Artist and former Lannan Foundation curator Tim Peterson is converting a Minneapolis porno theater into an art center called Franklin ArtWorks. Scheduled to open Oct. 15 in the historical 1916 Franklin Theater, the new center incorporates a 29-foot stained-glass window as well as a 1,200-square-foot art gallery. The renovation so far has cost ca. $700,000, funded by Minneapolis' Neighborhood Revitalization Program, reports the Minneapolis Star Tribune. Franklin ArtWorks will also contain a theater for performance and dance. The center is part of a cultural revival in Minneapolis' Phillips neighborhood, which also boasts the Chicano Cultural Center and the Two Rivers Gallery. Artists slated for exhibitions include Robert Fischer, David Rathman and Stevie Rexroth.
GROUNDBREAKING SET FOR INDIAN MUSEUM
Construction begins Sept. 28 for the new National Museum of the American Indian on the Mall in Washington D.C. The $110-million, 250,000-square-foot museum will occupy 4.3 acres next to the Air and Space Museum. The five-story, rough-hewn limestone structure designed by architect Douglas J. Cardinal (who is of Blackfoot Indian ancestry) evokes the Native American cliff dwellings of the Southwest. Its curving, organic walls feature windows that align with the sun's position during solstices. The Smithsonian Institution has invited 554 tribal leaders to bless the project, which is scheduled to open in late 2002.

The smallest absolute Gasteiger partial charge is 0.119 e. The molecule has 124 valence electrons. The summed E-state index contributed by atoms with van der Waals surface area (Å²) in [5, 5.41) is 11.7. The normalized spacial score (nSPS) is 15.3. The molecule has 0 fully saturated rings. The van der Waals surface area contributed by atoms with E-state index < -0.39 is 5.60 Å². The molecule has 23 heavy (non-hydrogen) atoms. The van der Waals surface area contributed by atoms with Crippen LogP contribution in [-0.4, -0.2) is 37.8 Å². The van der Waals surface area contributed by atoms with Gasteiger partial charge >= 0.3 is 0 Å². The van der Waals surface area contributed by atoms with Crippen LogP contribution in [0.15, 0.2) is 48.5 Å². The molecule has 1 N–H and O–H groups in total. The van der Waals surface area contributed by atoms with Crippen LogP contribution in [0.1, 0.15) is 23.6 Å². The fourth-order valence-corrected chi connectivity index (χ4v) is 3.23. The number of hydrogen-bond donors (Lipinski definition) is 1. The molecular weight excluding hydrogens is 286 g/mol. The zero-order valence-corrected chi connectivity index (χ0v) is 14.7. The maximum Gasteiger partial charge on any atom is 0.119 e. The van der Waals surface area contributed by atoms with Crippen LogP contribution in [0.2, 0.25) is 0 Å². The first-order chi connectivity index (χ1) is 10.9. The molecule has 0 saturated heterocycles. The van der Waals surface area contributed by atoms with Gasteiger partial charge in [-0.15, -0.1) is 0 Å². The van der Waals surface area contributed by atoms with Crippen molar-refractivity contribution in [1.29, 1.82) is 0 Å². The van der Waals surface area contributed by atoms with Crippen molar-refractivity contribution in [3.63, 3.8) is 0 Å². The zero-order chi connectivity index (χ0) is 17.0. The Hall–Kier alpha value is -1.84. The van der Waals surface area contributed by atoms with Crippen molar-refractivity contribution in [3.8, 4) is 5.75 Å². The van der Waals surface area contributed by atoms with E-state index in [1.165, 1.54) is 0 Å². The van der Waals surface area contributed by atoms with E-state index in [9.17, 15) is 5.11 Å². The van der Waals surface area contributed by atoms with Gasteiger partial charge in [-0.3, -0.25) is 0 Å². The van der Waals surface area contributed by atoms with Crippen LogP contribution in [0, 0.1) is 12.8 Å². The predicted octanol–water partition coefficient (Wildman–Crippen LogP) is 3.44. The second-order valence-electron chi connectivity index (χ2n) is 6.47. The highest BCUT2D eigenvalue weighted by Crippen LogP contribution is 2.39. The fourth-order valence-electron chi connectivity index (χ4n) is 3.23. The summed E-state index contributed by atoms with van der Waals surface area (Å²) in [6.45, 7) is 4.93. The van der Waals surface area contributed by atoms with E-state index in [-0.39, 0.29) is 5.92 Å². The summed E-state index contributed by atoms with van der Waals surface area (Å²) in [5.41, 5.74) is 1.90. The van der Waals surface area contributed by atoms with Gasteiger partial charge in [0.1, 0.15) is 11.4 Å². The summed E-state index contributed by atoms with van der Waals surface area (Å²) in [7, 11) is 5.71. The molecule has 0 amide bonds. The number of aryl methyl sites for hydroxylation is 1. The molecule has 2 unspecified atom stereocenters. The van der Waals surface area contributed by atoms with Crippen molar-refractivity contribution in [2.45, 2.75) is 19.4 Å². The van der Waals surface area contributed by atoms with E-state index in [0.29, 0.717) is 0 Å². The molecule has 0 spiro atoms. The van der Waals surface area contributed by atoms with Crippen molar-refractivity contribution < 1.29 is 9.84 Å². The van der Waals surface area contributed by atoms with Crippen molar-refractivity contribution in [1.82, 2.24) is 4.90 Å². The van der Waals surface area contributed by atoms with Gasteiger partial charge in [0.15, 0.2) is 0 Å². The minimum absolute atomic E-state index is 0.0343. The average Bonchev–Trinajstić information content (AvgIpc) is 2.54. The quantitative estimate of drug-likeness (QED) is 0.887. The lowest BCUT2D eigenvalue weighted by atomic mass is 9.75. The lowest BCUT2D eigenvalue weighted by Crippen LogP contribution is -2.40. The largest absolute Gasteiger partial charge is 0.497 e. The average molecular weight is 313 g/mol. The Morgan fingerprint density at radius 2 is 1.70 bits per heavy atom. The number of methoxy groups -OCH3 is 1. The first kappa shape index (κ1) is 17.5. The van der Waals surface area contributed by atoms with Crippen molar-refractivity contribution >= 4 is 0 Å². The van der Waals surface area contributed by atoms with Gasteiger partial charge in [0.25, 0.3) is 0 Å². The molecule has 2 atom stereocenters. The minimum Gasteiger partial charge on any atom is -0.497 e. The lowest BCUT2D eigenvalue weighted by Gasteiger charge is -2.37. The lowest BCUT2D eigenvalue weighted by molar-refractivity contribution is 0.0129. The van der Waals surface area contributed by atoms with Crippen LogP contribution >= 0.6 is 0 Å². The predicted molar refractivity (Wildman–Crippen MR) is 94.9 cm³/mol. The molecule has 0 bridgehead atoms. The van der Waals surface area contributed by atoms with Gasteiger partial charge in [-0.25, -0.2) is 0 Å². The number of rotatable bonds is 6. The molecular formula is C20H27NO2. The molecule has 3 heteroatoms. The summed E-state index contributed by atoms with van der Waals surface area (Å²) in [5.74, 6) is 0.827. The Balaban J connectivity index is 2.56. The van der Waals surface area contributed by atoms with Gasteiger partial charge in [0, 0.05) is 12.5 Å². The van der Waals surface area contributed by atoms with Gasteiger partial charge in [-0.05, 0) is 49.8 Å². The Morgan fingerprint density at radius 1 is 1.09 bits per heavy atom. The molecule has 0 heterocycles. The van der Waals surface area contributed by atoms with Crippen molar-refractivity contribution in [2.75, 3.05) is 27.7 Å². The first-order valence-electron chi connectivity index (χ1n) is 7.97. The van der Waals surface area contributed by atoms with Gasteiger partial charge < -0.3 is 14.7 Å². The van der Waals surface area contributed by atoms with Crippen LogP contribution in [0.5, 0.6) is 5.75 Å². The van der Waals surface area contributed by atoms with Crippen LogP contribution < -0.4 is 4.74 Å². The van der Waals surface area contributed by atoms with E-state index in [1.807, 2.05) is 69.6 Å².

TOPPING OFF AT THE BASS
The Bass Museum in Miami Beach held its "topping off" party earlier this month to celebrate the completion of exterior work on its $8-million, 37,000-square-foot expansion project, designed by Arata Isozaki with the local firm Spillis Candela & Partners. Bass director Diane Camber told the Miami Herald that she expects the museum to reopen in early 2000 with a new wing featuring a media center, café, terrace and gift shop, as well as a new climate control system. Plans call for a second 38,000-square-foot wing to be completed in 2002.
CHINESE GIFT FOR LACMA
The Los Angeles County Museum of Art has received a donation of 75 ancient Chinese works worth over $3.5 million from trustee Eric Lidow and his wife Leza. The acquisitions include Buddhist statues and bronzes dating from 1500 BC to the Han Dynasty. It is the most important gift the department of Far Eastern art has ever received.
You know those culture vultures at the Museum of Modern Art would do anything to hook up with the Spice Girls. So they have. The British pop divas and their Polaroid Spicecams adorn the front page of the July/August edition of MoMA's magazine, even though the picture was cut from MoMA's current blockbuster, "Fame After Photography."
EGYPT AT THE MET
Get ready for another round of "Tut Fever" when "Egyptian Art in the Age of the Pyramids" opens Sept. 16 at the Metropolitan Museum of Art. 250 works were compiled from 30 museums in 10 countries for the only opportunity to see the exhibition in the United States. After Jan. 9 the show is traveling to the Royal Ontario Museum, Toronto.
HOWARD ARKLEY, 1951-1999
Howard Arkley, 48, Australian painter of candy-colored interiors whose work is on view in the Australian pavilion at the current Venice Biennale, died of a heroin overdose in his Melbourne studio on July 22. Part of the Melbourne punk scene, Arkley took an interest in Pop culture and the suburbs that was in distinct contrast to the focus on landscape of more traditional Australian art. He had recently seen a degree of international success, including a popular exhibition at Karyn Lovegrove Gallery in Los Angeles.
-- Compiled by Sherry Wong